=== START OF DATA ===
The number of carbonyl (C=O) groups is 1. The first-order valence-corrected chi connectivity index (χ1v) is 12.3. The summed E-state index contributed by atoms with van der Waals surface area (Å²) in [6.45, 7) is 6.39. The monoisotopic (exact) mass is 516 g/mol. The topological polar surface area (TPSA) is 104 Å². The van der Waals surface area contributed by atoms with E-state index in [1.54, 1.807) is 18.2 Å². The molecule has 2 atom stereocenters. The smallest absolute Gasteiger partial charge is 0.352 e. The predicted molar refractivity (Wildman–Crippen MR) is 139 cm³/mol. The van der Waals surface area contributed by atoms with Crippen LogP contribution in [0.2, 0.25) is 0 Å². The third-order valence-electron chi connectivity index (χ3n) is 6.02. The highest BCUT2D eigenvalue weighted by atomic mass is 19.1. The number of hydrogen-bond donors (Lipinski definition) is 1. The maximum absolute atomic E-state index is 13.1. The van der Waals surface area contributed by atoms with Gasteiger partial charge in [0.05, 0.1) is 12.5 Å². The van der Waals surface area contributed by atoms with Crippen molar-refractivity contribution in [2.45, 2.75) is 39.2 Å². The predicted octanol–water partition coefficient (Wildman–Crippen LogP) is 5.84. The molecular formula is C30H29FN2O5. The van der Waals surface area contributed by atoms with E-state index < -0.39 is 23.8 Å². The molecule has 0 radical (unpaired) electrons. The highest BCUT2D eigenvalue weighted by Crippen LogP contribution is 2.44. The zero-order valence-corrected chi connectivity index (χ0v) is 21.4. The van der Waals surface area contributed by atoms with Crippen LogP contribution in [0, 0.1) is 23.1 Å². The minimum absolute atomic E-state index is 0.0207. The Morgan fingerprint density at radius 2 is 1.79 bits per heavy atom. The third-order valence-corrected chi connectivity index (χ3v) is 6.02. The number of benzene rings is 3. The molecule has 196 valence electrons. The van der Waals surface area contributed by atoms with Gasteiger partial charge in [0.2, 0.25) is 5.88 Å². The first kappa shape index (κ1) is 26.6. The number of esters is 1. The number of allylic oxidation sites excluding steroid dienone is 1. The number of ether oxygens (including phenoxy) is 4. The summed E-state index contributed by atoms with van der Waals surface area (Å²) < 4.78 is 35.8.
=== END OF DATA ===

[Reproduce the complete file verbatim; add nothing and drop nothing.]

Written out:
The number of carbonyl (C=O) groups is 1. The first-order valence-corrected chi connectivity index (χ1v) is 12.3. The summed E-state index contributed by atoms with van der Waals surface area (Å²) in [6.45, 7) is 6.39. The monoisotopic (exact) mass is 516 g/mol. The topological polar surface area (TPSA) is 104 Å². The van der Waals surface area contributed by atoms with E-state index in [1.54, 1.807) is 18.2 Å². The molecule has 2 atom stereocenters. The smallest absolute Gasteiger partial charge is 0.352 e. The predicted molar refractivity (Wildman–Crippen MR) is 139 cm³/mol. The van der Waals surface area contributed by atoms with Crippen LogP contribution in [0.2, 0.25) is 0 Å². The third-order valence-electron chi connectivity index (χ3n) is 6.02. The highest BCUT2D eigenvalue weighted by atomic mass is 19.1. The number of hydrogen-bond donors (Lipinski definition) is 1. The maximum absolute atomic E-state index is 13.1. The van der Waals surface area contributed by atoms with Gasteiger partial charge in [0.05, 0.1) is 12.5 Å². The van der Waals surface area contributed by atoms with Crippen molar-refractivity contribution in [2.45, 2.75) is 39.2 Å². The predicted octanol–water partition coefficient (Wildman–Crippen LogP) is 5.84. The molecular formula is C30H29FN2O5. The van der Waals surface area contributed by atoms with E-state index < -0.39 is 23.8 Å². The molecule has 0 radical (unpaired) electrons. The highest BCUT2D eigenvalue weighted by Crippen LogP contribution is 2.44. The zero-order valence-corrected chi connectivity index (χ0v) is 21.4. The van der Waals surface area contributed by atoms with Crippen LogP contribution in [0, 0.1) is 23.1 Å². The minimum absolute atomic E-state index is 0.0207. The Morgan fingerprint density at radius 2 is 1.79 bits per heavy atom. The third-order valence-corrected chi connectivity index (χ3v) is 6.02. The number of benzene rings is 3. The molecule has 196 valence electrons. The van der Waals surface area contributed by atoms with Gasteiger partial charge in [0.2, 0.25) is 5.88 Å². The first kappa shape index (κ1) is 26.6. The number of esters is 1. The number of allylic oxidation sites excluding steroid dienone is 1. The number of ether oxygens (including phenoxy) is 4. The summed E-state index contributed by atoms with van der Waals surface area (Å²) < 4.78 is 35.8.